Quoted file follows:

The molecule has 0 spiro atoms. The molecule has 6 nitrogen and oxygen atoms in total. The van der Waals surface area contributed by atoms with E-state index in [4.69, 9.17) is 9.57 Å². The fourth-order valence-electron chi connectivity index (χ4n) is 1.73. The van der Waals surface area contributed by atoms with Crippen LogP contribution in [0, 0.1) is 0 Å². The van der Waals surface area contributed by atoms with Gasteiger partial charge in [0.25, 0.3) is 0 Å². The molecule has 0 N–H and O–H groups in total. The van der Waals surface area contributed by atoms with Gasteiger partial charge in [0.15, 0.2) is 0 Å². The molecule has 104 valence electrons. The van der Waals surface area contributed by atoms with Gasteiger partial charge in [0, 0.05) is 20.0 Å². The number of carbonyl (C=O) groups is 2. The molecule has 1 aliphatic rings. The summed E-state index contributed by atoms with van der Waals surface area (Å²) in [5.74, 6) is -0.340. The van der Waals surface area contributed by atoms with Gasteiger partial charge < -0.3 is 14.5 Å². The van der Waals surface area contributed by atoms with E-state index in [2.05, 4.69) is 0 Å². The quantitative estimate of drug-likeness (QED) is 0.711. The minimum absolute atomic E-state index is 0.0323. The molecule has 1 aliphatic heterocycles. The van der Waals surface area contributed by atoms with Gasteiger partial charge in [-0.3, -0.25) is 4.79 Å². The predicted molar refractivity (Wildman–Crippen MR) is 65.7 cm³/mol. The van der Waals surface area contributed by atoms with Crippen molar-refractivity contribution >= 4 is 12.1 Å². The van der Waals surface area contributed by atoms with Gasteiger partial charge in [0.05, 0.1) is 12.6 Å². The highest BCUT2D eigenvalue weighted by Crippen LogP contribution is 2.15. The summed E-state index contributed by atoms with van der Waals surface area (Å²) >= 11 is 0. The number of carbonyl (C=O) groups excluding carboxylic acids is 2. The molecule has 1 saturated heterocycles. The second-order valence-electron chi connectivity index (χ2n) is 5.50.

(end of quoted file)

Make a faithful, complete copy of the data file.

The molecule has 0 spiro atoms. The molecule has 6 nitrogen and oxygen atoms in total. The van der Waals surface area contributed by atoms with E-state index in [4.69, 9.17) is 9.57 Å². The fourth-order valence-electron chi connectivity index (χ4n) is 1.73. The van der Waals surface area contributed by atoms with Crippen LogP contribution in [0, 0.1) is 0 Å². The van der Waals surface area contributed by atoms with Gasteiger partial charge in [0.25, 0.3) is 0 Å². The molecule has 0 N–H and O–H groups in total. The van der Waals surface area contributed by atoms with Gasteiger partial charge in [0.15, 0.2) is 0 Å². The molecule has 104 valence electrons. The van der Waals surface area contributed by atoms with Gasteiger partial charge in [0, 0.05) is 20.0 Å². The number of carbonyl (C=O) groups is 2. The molecule has 1 aliphatic rings. The summed E-state index contributed by atoms with van der Waals surface area (Å²) in [5.74, 6) is -0.340. The van der Waals surface area contributed by atoms with Gasteiger partial charge < -0.3 is 14.5 Å². The van der Waals surface area contributed by atoms with E-state index in [2.05, 4.69) is 0 Å². The quantitative estimate of drug-likeness (QED) is 0.711. The minimum absolute atomic E-state index is 0.0323. The molecule has 1 aliphatic heterocycles. The van der Waals surface area contributed by atoms with Gasteiger partial charge in [-0.3, -0.25) is 4.79 Å². The predicted molar refractivity (Wildman–Crippen MR) is 65.7 cm³/mol. The van der Waals surface area contributed by atoms with Crippen molar-refractivity contribution >= 4 is 12.1 Å². The van der Waals surface area contributed by atoms with Gasteiger partial charge in [0.05, 0.1) is 12.6 Å². The highest BCUT2D eigenvalue weighted by Crippen LogP contribution is 2.15. The summed E-state index contributed by atoms with van der Waals surface area (Å²) >= 11 is 0. The number of carbonyl (C=O) groups excluding carboxylic acids is 2. The molecule has 1 saturated heterocycles. The second-order valence-electron chi connectivity index (χ2n) is 5.50.